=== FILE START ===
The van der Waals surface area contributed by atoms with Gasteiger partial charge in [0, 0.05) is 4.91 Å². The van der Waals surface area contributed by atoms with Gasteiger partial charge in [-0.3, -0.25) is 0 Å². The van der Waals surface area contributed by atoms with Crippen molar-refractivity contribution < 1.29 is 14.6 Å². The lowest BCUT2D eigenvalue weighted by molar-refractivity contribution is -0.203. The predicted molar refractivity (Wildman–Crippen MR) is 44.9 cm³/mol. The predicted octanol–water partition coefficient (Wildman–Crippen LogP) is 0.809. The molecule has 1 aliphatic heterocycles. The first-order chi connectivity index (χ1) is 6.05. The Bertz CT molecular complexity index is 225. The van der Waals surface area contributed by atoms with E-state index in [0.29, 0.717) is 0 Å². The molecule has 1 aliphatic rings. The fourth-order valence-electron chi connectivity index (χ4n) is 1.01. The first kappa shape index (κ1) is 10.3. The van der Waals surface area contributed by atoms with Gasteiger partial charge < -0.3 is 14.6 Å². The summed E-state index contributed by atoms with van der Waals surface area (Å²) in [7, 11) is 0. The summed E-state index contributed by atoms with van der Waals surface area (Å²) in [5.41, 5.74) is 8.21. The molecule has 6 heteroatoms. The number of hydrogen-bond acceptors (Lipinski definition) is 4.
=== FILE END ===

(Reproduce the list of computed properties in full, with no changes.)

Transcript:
The van der Waals surface area contributed by atoms with Gasteiger partial charge in [0, 0.05) is 4.91 Å². The van der Waals surface area contributed by atoms with Gasteiger partial charge in [-0.3, -0.25) is 0 Å². The van der Waals surface area contributed by atoms with Crippen molar-refractivity contribution < 1.29 is 14.6 Å². The lowest BCUT2D eigenvalue weighted by molar-refractivity contribution is -0.203. The predicted molar refractivity (Wildman–Crippen MR) is 44.9 cm³/mol. The predicted octanol–water partition coefficient (Wildman–Crippen LogP) is 0.809. The molecule has 1 aliphatic heterocycles. The first-order chi connectivity index (χ1) is 6.05. The Bertz CT molecular complexity index is 225. The van der Waals surface area contributed by atoms with E-state index in [0.29, 0.717) is 0 Å². The molecule has 1 aliphatic rings. The fourth-order valence-electron chi connectivity index (χ4n) is 1.01. The first kappa shape index (κ1) is 10.3. The van der Waals surface area contributed by atoms with Gasteiger partial charge < -0.3 is 14.6 Å². The summed E-state index contributed by atoms with van der Waals surface area (Å²) in [7, 11) is 0. The summed E-state index contributed by atoms with van der Waals surface area (Å²) in [5.41, 5.74) is 8.21. The molecule has 6 heteroatoms. The number of hydrogen-bond acceptors (Lipinski definition) is 4.